Out here, we read everything as a sign.
The coyote in its scruffed coat,
bending to eat a broken persimmon on the ground.
The mess of crows that fills the apple tree,
makes a racket, lifts off.
In between, quiet.
The winter fog is a blank.
I wish I could make sense
of the child’s empty bed,
the bullet hole though my brother’s heart.
The mailman drops a package
on the front stoop and the neighbor’s dog
won’t stop barking. I tread
down the stairs, lightly.
Because we can’t know
what comes next, we say,
The plum tree is blooming early.
There are buck antlers lying in the grass.
A mountain lion left its footprints by the bridge.
---New Letters, Vol 80, no. 3 and 4
Reading My Valentine’s Poem to Frank X. Gaspar
In the poem, I stand behind the counter,
stripping leaves and thorns from long-stemmed roses
flown from Ecuador, tossing them into a pile at my feet.
Leaving only the blooms: the ruffled pink
of “Precious Moments,” the dusky “ Black Magic,”
“Wanted,” its crisp, scalloped edge. I don’t care, he says to me
about the men who come to buy the flowers.
What I want to know is what is this woman doing
to the sex organs of these plants?
I am thirty-two, and in love, again, this time
with a man whose name rolls off my tongue
like water. I’m afraid of hope.
A husband gone, a lover buried in the waves.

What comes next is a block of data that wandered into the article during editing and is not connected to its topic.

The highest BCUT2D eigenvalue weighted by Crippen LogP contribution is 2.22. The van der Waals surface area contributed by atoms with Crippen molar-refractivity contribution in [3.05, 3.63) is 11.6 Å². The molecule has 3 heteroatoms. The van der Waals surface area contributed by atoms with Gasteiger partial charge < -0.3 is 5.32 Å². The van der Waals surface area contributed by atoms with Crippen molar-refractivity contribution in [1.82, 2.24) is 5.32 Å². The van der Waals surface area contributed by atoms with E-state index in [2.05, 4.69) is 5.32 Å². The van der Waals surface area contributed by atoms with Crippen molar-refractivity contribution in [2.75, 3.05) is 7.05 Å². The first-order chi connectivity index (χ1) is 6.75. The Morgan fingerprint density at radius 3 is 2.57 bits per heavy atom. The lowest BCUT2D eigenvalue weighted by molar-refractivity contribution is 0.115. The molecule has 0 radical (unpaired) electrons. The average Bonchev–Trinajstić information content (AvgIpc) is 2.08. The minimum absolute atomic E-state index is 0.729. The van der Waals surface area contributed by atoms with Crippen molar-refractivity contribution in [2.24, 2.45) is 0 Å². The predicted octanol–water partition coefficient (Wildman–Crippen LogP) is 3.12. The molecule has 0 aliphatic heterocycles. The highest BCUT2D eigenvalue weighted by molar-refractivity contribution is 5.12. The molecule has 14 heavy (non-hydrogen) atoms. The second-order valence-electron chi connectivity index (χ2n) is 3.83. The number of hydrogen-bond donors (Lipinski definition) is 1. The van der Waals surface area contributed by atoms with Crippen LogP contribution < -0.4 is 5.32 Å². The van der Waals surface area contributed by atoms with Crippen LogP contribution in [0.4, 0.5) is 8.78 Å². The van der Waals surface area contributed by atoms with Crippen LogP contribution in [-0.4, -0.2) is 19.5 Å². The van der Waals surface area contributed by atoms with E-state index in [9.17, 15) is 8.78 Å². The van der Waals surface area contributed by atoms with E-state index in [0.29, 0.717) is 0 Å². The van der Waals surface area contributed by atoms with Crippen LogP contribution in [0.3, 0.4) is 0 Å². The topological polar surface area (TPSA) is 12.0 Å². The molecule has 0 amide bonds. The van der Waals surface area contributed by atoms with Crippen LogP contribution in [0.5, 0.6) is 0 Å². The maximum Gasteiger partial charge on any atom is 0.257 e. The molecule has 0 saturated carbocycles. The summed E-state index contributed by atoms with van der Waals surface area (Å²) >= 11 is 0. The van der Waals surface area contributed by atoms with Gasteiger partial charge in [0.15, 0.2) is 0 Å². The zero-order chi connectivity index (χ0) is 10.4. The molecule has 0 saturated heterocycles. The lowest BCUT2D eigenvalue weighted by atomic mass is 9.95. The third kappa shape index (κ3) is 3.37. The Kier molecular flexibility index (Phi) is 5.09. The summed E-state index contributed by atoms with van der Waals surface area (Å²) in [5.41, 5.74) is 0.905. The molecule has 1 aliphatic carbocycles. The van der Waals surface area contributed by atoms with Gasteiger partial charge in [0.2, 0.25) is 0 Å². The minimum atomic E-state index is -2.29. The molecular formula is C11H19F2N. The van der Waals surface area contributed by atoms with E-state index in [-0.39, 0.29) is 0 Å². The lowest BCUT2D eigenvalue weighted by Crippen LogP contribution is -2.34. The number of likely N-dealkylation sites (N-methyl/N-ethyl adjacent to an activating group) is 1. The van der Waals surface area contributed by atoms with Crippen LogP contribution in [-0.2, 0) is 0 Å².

And what about the men
who buy the dark petals that say
this is how I want to open you. This flower
reminds me of your flower.
I wrap bouquet after bouquet in bright tissue,
give them to boys in frayed jeans,
to businessmen talking on their cell phones,
who walk away, bearing the weight
of these intricate ambassadors, these small failures,
bred, not for fragrance, but their ability to endure.
There are pinpricks of blood
along the flesh of my palm.
There is so much we cannot say.
--The American Poetry Review, Vol. 44/NO. 3
We rode all afternoon along the barren creek bed
jumping boulders, kicking up dust, clutching the coarse manes.
I wrapped my thin thighs around the bulging sides
and hung on. It didn’t matter there were horse flies,
heat, the itch against our legs, the dry grass full of ticks
and ready to catch fire. We were ten years old and flying
past fields fringed with oak and aspen, held skyward--
the earth, its rough stones and clumps of nettle--
weightless below. For a while, we’d forget
our spiral notebooks covered in glittered stickers,
the careful shape of the words we etched inside,
the sardine can of the yellow bus where boys
elbowed us in the ribs, grazing the small cones of our breasts.
Whatever it was our fathers drank from the bottles
they kept above the sink, whatever our mothers cursed
as they soaked the dirty dishes, straightened the sheets,
we were beyond it now, crashing down into the empty creek,
only to lift back up into the summer air.
We were that light, that far outside the laws of gravity.
Nothing could touch us.
The Moons of August, Autumn House Press 2014
The Watch: American Poetry Review
Dust: American Poetry Review
Pigeons: The New York Times
The God of Numbers: The Sun
Fictional Characters: The Sun and read by Garrison Keillor
Names:The Writer's Almanac, read by Garrison Keillor
The Lord God Bird: Rattle
Insha'Allah: American Life in Poetry
Bio: The Poetry Foundation